CELEBRITY SKIN

Country USA

Style Glam/Punk/Hard Rock

Celebrity+SkinCelebrity Skin had its roots in Los Angeles hardcore band the Germs (band). Following the death of Darby Crash and subsequent breakup of the Germs in 1980, Germs guitaristPat Smear eventually formed the band Vagina Dentata with former Crash girlfriend Michelle Bell on vocals, bassist Tim Ferris, and drummer Gary Jacoby. Vagina Dentata recorded a version of the song “Golden Boys”, reputedly one of the last songs co-written by Darby Crash before his death, and a number that would become a Celebrity Skin staple for many years.

Following the breakup of Vagina Dentata in 1985, Ferris and Jacoby recruited guitarist Robert Haas (formerly of the band Endless Banana) to form Celebrity Skin. Their first gig was reputedly a backyard performance for some graduating Caltech students, and was characterized by multiple costume changes and drum solos to flesh out their 15-minute set. At this point, Celebrity Skin did not have a regular drummer, and instead went through a number of drummers (supposedly 27), including, the “Little Matador” and Cujo. Jazz fusion guitarist John Goodsall of the progressive rock bands Atomic Rooster and Brand X was also briefly a member.

Due to their raucous, prop- and costume-filled live shows, they were eventually banned from every club in Hollywood, and subsequently relocated to San Francisco, at which point former Verbal Abuse (band) guitarist Jason Shapiro joined as second lead guitarist. They experienced similar difficulties in San Francisco, where they again were banned from a number of clubs due to their outrageous stage shows. One infamous show took place at the V.I.S. Club on Divisadero Street a week before Christmas.(Date Needed). Photographer and artist Tony Millionaire created a mechanical sleigh pulled by 4 skinned goat heads. The sleigh had a bull’s penis in it and the heads rocked back and forth feigning motion. The show was shut down prematurely by the owner, and the animal parts were callously thrown into the street. The next day the penis and heads were discovered off Hayes Street. Shortly thereafter the San Francisco Chronicle ran a story of “possible ritual animal sacrifice”. (SF Chron date needed).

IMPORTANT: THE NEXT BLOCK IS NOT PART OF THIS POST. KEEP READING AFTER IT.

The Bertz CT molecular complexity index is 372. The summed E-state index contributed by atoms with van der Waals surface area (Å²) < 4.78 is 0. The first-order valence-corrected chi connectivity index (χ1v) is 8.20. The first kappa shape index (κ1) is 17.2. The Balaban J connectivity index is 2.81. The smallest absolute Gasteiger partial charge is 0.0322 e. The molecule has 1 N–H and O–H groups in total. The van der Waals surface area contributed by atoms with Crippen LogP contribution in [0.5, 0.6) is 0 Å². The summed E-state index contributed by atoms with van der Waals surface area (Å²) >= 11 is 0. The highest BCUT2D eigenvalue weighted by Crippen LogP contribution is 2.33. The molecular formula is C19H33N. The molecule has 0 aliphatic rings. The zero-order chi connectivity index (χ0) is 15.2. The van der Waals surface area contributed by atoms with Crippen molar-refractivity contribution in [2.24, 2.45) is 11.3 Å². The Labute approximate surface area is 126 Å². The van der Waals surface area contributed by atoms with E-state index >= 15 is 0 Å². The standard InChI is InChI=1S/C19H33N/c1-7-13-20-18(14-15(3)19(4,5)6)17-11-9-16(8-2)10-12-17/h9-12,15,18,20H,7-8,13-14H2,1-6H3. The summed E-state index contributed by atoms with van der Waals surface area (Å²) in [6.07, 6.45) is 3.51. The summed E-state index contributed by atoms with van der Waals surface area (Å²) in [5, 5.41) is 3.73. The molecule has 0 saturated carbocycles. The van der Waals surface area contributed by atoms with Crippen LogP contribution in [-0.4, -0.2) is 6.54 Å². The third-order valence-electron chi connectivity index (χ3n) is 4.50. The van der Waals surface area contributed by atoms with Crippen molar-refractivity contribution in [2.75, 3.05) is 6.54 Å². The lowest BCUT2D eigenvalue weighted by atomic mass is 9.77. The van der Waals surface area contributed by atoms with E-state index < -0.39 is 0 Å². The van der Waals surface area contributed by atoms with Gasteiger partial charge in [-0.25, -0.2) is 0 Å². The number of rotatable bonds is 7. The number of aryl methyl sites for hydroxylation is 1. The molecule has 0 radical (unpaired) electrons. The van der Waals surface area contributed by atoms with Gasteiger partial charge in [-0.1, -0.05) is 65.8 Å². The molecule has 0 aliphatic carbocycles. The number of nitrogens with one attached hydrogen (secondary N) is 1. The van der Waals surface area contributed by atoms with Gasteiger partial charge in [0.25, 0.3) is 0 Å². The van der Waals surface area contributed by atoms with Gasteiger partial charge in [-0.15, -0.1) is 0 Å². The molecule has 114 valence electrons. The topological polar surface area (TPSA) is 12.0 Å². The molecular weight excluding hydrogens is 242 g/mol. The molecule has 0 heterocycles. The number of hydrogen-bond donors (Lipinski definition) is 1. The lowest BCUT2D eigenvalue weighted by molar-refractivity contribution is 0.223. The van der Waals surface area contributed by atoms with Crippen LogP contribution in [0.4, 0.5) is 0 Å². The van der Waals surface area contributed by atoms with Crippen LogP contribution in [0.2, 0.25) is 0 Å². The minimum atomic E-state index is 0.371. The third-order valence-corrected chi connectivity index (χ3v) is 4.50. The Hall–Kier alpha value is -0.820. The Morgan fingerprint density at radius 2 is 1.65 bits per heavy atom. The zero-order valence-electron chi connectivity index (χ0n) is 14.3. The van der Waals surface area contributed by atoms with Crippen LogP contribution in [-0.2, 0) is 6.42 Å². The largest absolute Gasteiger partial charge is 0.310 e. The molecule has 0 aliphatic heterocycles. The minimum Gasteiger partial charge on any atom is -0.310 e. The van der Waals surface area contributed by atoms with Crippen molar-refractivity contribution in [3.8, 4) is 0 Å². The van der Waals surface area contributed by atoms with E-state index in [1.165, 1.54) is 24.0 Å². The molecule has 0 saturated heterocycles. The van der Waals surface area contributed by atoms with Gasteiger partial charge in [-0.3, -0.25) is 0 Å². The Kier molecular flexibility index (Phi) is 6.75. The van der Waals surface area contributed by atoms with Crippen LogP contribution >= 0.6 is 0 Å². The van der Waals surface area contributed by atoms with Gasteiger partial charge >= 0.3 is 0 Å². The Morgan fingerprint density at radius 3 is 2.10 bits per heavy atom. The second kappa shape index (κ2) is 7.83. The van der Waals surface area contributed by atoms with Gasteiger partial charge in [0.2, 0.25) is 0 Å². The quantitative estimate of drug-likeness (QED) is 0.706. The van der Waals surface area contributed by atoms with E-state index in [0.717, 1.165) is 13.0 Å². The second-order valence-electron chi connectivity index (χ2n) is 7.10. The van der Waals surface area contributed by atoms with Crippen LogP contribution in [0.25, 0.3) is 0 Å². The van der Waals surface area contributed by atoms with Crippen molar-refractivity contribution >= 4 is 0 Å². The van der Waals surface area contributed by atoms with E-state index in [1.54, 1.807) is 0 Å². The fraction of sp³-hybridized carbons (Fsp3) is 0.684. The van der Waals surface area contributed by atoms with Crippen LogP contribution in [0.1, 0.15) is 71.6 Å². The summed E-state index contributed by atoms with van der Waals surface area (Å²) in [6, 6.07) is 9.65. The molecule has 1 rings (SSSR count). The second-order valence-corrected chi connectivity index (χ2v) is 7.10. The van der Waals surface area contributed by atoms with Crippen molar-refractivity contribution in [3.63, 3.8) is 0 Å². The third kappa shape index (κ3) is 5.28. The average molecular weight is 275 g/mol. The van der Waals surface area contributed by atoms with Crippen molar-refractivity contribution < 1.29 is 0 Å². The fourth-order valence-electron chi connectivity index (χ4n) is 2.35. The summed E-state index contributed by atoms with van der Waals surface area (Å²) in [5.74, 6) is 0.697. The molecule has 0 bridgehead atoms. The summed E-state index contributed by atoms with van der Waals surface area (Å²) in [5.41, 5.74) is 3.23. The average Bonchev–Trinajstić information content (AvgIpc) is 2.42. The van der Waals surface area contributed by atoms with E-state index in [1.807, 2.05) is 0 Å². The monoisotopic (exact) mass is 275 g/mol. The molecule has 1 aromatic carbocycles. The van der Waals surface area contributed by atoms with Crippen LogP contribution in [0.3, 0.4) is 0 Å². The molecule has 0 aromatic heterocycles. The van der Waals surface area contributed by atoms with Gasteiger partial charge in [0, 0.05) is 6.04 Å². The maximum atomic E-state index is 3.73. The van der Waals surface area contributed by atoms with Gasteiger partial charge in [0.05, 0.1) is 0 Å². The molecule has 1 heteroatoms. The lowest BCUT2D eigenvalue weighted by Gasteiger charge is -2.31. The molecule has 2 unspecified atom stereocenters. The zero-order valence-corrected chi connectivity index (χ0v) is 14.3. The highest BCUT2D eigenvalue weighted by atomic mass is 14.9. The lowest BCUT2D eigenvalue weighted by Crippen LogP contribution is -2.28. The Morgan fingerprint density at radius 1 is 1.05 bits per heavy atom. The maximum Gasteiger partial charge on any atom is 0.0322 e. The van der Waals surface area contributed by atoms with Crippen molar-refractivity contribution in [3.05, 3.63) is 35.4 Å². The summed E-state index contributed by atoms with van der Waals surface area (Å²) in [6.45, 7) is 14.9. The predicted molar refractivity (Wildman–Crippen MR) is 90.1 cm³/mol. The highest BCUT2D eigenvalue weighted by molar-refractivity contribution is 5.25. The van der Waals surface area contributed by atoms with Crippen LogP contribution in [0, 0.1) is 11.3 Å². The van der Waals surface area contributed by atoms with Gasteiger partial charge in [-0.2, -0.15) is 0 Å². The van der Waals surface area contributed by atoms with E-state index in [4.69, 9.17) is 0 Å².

After Cujo left the band they were united with another Germs alumnus, drummer Don Bolles, who had also played with Vox Pop and 45 Grave following the breakup of the Germs. At this point, Celebrity Skin focused on the music and costumes, and toned down the more sensational aspects of their stage act. In 1988 they recorded their cover of “SOS” by ABBA for the SST Records compilation The Melting Plot. By 1989 they were one of LA’s top live acts, and stories about the band appeared in the Los Angeles Times and in the hardcore magazine Flipside.

In 1989 the band began negotiations with the German record label LSD Records, which had recently signed the LA retro-alternative bands Thee Fourgiven and the Miracle Workers, to go to Berlin and record an album. Negotiations fell through, however, when the band discovered that the record label had only purchased them one-way plane tickets. At the same time, they were evicted from their apartments and forced to live in “The Celebrity Suites”, a suite of offices above a dance studio overlooking Hollywood Boulevard; and adjacent to the offices of Rock City News. However, in April 1989 they were soon evicted from these as well and forced to find other accommodations.